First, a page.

Coronavirus and UUCE
Update from Rev. Lo, Fall 2020
Our building maybe closed during the COVID pandemic but our community is not! We still gather online for worship, small group ministry, learning opportunities, meetings, informal drop in sessions with staff, pastoral care, and various other programming.
In this time of isolation, it is more important than ever to be connected and engaged in community. We invite you to join us virtually from wherever you are holed up for the pandemic.
Stay healthy, stay connected, keep the faith.
At this time, in-person services are suspended until further notice, per UUA recommendation. Click HERE for the full guidance from the UUA on COVID-19, and considerations for gathering in person.
The Office is staffed in-person on Tuesdays and Thursdays 10am – 3pm, and available by phone and email Weekdays 10am – 3pm.
As states around the country begin to loosen guidelines and take actions to reopen, even as COVID-19 cases and deaths continue to climb, we have received many questions from congregations about returning to in-person gatherings.
Over the past several weeks, the UUA has consulted with multiple public health officials in order to update the guidance we provided on March 12 recommending congregations stop gathering in person.
Based on advice from experts, we continue to recommend that congregations not gather in person. We also recommend that congregations begin planning for virtual operations for the next year (through May 2021).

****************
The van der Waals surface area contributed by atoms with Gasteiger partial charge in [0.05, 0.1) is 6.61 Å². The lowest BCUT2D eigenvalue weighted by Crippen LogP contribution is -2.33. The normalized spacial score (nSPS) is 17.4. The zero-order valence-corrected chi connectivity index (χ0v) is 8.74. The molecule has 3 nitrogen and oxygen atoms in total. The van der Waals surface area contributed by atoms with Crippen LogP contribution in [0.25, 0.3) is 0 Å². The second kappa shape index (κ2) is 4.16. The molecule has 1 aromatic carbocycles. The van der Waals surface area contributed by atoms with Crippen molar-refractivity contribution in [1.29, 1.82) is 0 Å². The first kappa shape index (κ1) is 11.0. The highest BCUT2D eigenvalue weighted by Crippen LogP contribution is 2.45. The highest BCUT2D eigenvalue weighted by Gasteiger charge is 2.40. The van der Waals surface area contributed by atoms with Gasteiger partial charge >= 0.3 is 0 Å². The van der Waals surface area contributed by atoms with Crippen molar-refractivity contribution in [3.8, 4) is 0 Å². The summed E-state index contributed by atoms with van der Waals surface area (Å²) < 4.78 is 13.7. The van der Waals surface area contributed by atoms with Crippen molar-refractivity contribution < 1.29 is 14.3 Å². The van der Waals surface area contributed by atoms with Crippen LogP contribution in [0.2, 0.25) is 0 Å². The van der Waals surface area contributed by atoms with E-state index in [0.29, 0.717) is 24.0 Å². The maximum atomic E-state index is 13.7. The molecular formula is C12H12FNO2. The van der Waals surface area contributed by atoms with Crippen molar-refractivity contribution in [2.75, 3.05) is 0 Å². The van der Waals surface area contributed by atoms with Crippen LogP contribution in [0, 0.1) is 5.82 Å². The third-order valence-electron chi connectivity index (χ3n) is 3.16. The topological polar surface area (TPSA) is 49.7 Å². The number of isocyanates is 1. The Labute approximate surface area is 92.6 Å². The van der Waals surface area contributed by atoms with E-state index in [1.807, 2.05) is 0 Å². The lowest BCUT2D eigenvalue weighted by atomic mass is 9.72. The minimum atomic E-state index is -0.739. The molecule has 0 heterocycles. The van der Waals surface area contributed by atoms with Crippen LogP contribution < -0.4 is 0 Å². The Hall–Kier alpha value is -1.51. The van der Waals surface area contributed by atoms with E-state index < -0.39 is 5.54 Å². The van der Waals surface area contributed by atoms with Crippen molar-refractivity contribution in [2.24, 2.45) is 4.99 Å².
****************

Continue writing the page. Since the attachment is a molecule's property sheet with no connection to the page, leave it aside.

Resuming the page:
Take a moment to breathe. I know this is significant.
While there is much public conversation about “reopening,” the reality is public health officials consistently predict a long trajectory for this pandemic. A majority of our congregational members, leaders, and staff members are in high-risk categories. Our care for the well-being and safety of our members and staff must be a priority in this pandemic.
Additionally, religious gatherings are considered highly contagious events. The acts of singing, the familiarity of people across households, the multigenerational community of children, youth, adults, and seniors—the things that make our congregations so special—also create more risk for spreading the virus.
Given that so much uncertainty and risk remain, anticipating a year of virtual operations allows for more creative long-term planning, while still being flexible if conditions change significantly. We recognize that with time, and depending on the specific conditions and recommendations of local public health officials, small in-person groups of people and limited staff activities onsite may become possible while wearing masks, observing social distancing guidelines, and following diligent cleaning practices.
In making our recommendations, we are guided by science and our deepest held values. This pandemic teaches us that our actions directly impact the health and well-being of our neighbors and so it is imperative that we make choices that keep our congregations and larger community safer. As COVID-19 disproportionately impacts people with disabilities, Black people, Indigenous communities, Latinx people, the elderly, and essential workers, a majority of whom are women and women of color, religious communities have a moral responsibility to do all we can to reduce risks for those already at such high risk.